Planting trees to sequester carbon and prevent carbon dioxide emissions has become very popular (whether it is accomplishing much or not). Now the New York Times reports that the effort to save the world is causing local ecological harm by bringing in non-native species. Writes Catrin Einhorn:
“[C]ompanies and countries are increasingly investing in tree planting that carpets large areas with commercial, nonnative species in the name of fighting climate change. These trees sock away carbon but provide little support to the webs of life that once thrived in those areas.
“’You’re creating basically a sterile landscape,’ said Paul Smith, who runs Botanic Gardens Conservation International, an umbrella group that works to prevent plant extinctions. “If people want to plant trees, let’s also make it a positive for biodiversity.’”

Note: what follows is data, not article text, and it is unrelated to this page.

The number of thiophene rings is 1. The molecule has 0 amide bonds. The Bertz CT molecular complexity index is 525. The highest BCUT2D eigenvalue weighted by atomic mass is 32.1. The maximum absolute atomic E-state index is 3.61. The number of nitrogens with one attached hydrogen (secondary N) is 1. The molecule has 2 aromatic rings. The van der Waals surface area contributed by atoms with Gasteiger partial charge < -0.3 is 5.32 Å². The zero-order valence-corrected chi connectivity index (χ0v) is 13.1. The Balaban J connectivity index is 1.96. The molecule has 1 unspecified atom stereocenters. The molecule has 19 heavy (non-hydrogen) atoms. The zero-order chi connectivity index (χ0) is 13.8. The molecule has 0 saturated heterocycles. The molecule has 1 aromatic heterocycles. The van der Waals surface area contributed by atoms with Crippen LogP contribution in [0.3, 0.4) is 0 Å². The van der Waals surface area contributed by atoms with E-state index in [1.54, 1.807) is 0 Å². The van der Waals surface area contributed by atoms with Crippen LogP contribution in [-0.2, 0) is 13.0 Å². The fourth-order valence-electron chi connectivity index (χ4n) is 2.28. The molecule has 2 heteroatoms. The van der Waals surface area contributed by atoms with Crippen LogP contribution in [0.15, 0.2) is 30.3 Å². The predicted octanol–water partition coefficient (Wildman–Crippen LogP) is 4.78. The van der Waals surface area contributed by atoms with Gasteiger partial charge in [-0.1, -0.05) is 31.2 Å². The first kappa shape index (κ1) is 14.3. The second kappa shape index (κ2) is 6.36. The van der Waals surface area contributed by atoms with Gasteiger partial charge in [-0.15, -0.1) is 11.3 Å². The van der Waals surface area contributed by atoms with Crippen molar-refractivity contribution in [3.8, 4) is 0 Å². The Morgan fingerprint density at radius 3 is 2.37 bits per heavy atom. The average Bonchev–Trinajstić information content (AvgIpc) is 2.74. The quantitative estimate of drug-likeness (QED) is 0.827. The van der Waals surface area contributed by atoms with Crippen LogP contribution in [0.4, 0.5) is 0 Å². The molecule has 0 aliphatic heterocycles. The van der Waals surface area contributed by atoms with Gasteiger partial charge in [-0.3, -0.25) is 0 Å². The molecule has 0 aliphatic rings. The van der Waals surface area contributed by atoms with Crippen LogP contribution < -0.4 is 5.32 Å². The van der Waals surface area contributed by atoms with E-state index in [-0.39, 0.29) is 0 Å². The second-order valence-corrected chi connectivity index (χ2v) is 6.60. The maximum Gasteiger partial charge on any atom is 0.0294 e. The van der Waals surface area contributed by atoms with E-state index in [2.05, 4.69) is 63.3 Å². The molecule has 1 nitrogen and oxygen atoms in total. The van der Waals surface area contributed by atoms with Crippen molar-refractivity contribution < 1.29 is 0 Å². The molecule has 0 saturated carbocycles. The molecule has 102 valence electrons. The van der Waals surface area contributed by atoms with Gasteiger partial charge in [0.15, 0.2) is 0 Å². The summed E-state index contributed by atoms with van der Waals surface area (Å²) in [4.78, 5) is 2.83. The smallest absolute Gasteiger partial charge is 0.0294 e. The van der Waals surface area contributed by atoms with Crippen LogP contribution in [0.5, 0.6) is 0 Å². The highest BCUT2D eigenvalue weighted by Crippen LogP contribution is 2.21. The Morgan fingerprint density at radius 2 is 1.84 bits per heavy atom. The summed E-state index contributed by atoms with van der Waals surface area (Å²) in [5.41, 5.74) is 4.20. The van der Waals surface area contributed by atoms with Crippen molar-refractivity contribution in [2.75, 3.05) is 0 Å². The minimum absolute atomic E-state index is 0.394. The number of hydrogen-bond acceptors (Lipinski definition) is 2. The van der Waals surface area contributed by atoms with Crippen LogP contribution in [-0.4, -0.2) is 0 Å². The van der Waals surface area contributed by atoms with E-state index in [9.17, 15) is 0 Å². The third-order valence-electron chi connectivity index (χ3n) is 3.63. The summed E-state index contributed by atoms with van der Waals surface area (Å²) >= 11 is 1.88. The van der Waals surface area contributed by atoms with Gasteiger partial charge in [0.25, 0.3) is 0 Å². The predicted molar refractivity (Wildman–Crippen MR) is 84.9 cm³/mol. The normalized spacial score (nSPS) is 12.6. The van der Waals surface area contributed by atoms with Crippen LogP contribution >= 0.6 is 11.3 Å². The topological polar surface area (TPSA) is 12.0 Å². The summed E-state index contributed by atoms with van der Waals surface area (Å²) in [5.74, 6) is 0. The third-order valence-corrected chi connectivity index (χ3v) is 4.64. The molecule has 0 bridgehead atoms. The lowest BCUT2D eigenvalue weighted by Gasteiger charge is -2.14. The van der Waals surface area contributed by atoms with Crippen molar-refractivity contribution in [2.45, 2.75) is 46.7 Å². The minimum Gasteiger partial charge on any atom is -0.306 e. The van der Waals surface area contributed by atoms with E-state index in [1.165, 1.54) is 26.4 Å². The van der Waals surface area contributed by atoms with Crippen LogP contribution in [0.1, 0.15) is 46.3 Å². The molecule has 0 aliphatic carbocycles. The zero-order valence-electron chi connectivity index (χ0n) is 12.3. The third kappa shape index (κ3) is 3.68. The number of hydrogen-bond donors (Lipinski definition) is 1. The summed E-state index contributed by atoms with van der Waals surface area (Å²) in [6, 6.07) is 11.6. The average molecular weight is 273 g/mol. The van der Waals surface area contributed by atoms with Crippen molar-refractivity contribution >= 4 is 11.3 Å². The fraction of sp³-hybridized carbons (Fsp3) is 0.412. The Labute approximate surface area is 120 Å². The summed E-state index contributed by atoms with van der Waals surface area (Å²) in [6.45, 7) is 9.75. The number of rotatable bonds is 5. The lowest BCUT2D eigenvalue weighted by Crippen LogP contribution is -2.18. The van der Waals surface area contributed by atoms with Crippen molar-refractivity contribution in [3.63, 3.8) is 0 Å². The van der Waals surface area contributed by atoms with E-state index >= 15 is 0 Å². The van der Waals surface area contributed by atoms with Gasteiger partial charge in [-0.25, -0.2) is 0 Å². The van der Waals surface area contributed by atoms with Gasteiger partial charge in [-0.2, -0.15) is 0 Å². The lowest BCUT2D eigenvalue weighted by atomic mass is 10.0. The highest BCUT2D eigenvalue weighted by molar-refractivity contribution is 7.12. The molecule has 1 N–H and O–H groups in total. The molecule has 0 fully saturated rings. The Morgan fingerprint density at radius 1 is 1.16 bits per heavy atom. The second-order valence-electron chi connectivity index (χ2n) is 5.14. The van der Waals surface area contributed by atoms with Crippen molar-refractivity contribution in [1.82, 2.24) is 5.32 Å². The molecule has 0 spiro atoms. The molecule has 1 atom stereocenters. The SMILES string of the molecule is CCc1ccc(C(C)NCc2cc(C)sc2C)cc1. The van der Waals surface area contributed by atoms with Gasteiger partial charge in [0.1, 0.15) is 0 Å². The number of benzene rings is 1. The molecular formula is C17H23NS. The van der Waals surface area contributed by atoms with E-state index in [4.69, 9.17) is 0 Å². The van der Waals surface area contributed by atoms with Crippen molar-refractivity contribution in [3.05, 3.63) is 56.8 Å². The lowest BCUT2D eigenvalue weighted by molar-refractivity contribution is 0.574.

Einhorn warns against “one of the worst kinds of forestation efforts: planting trees where they would not naturally occur.”
“These projects can devastate biodiversity, threaten water supplies and even increase temperatures because, in some cases, trees absorb heat that grasslands — or, in other parts of the world, snow — would have reflected.”
In sum, tree planting is a “complex” process when the goal is both to sequester carbon and protect local landscapes.
Image of eucalyptus leaves (non-native when grown in Africa and South America) by Sandid of Pixabay.